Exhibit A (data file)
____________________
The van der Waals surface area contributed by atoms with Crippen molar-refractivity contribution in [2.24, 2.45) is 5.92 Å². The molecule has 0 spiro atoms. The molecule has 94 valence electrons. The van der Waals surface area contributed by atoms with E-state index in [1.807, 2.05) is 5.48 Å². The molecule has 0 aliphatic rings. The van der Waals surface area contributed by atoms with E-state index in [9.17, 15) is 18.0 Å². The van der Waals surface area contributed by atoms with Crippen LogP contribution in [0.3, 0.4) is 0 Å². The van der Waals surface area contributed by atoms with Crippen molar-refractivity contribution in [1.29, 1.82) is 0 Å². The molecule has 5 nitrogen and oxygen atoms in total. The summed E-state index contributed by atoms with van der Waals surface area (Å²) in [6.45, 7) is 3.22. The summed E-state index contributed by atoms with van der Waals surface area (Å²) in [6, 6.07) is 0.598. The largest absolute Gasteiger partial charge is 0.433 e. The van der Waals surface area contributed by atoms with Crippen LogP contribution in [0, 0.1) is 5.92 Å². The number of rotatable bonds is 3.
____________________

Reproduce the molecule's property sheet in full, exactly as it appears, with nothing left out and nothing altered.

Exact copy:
The van der Waals surface area contributed by atoms with Crippen molar-refractivity contribution in [2.24, 2.45) is 5.92 Å². The molecule has 0 spiro atoms. The molecule has 94 valence electrons. The van der Waals surface area contributed by atoms with E-state index in [1.807, 2.05) is 5.48 Å². The molecule has 0 aliphatic rings. The van der Waals surface area contributed by atoms with E-state index in [9.17, 15) is 18.0 Å². The van der Waals surface area contributed by atoms with Crippen LogP contribution in [0.3, 0.4) is 0 Å². The van der Waals surface area contributed by atoms with Crippen molar-refractivity contribution in [1.29, 1.82) is 0 Å². The molecule has 5 nitrogen and oxygen atoms in total. The summed E-state index contributed by atoms with van der Waals surface area (Å²) in [6.45, 7) is 3.22. The summed E-state index contributed by atoms with van der Waals surface area (Å²) in [6, 6.07) is 0.598. The largest absolute Gasteiger partial charge is 0.433 e. The van der Waals surface area contributed by atoms with Crippen LogP contribution in [0, 0.1) is 5.92 Å². The number of rotatable bonds is 3.